“Roxie actually told me once, ‘you would never identify a tree with your nose on the bark. You have to step back and look at the whole picture,’” says Heacker. After taking in the whole picture, step two of the Roxie method was to work with the feather material, which often means washing feathers the same way one washes hair in hot water and detergent and blowing them dry.
Heacker says the next step is to look at the feather’s microstructure, sometimes on a micro slide, to examine the specific barbs within a feather that can indicate the species of bird it comes from.
The scientist using the Roxie method then draws on a mental Rolodex of countless birds and their characteristics to know which of the thousands of birds in the collection might have feathers that match the one on the microslide.
After examining the material, incident, feather microstructure, and referring to the thousands of birds in the museum collection, the fourth and final step is to make a call.
“It's really when you get down to two or three possibilities,” Heacker says of the last step. “It's using your expertise and experience and being honest with yourself—are you willing to make a certain species call?”
Identifying what kind of bird may have collided with a plane provides baseline data that experts use to manage habitats on airfields, informs the military’s Bird Avoidance Model, and helps engineers build more bird-resistant aircrafts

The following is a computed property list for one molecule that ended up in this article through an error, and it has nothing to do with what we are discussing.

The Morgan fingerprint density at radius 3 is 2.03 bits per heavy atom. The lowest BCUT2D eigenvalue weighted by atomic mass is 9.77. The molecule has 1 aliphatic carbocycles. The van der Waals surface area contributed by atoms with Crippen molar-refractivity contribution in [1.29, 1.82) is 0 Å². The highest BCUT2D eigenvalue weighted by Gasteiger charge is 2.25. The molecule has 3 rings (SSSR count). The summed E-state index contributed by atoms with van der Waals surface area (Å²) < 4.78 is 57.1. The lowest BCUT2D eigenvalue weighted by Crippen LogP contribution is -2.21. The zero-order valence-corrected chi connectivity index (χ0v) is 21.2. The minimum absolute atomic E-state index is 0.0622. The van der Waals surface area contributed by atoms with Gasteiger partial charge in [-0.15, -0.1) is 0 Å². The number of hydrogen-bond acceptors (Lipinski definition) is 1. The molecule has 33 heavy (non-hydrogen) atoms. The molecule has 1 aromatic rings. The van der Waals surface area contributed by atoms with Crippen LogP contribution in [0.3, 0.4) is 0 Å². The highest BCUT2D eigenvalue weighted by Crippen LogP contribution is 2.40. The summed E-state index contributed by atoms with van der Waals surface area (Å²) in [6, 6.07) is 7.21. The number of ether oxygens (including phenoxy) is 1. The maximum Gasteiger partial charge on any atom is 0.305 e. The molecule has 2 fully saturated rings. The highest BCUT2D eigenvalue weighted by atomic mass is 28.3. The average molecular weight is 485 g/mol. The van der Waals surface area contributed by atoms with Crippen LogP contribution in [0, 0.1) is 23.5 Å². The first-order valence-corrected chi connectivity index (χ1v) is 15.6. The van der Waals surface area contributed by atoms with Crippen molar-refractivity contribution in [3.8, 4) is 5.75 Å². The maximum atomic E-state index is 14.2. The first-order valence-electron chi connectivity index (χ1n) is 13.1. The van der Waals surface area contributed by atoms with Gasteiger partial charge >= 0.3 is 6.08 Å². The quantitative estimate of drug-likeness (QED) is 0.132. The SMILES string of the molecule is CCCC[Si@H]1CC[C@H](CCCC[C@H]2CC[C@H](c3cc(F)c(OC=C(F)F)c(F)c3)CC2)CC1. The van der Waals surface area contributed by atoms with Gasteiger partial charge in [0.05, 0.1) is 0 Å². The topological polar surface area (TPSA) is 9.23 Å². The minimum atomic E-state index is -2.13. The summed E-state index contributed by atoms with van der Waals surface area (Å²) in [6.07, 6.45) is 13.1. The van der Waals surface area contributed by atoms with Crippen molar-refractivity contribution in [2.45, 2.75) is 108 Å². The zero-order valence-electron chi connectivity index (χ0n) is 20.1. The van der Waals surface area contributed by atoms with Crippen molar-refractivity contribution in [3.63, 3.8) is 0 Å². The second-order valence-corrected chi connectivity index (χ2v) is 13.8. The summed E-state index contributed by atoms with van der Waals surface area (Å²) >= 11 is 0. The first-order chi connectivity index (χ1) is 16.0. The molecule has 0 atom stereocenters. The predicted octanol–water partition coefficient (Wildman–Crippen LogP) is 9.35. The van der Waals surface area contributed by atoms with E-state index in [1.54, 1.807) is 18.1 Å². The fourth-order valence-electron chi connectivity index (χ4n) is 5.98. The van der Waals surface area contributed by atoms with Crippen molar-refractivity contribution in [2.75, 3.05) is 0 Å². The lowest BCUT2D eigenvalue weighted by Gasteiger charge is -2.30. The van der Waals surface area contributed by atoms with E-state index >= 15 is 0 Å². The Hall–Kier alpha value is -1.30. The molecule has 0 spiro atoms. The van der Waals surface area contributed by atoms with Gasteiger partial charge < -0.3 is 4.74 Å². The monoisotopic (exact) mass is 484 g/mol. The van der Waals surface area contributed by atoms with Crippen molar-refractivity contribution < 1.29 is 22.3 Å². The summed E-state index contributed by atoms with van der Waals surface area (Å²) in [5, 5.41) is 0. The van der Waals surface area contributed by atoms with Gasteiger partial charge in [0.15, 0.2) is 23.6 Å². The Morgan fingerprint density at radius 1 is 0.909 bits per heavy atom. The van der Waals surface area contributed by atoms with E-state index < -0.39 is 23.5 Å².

Heacker says the Roxie method is a classic one that is still taught to students today. But unlike those students, both she and Dove learned the method from the woman who coined it.
“Roxie was tough,” Heacker says of Laybourne’s teaching style. “We spent many weekends and evenings looking at feathers and if she didn't like the way I made a slide, she wouldn't even look at it under the microscope. She would just look at the slide and say ‘go make another one’ because it didn't meet her standards. You just didn’t take it personally.”
Dove said studying birds were Laybourne’s passion, one that she loved teaching her students about even as she held them to high standards.
In an oral history interview before her death in 2003 at age 92, Laybourne described her teaching philosophy as a moral obligation. “I had been given the opportunity to learn, and I feel that when you are given an opportunity to learn, why, then you have a responsibility to share it with someone else,” she said. “So that you can have them build on your knowledge and go farther forward than you could by yourself.”
And the field of forensic ornithology has been carried forward by Dove and Heacker who now incorporate DNA analysis into their work, which didn’t become commonplace until the latter years of Laybourne’s career. “Roxie knew about DNA analysis in the beginning,” Dove says. “She was not in favor of it because it was expensive and it required special laboratories.”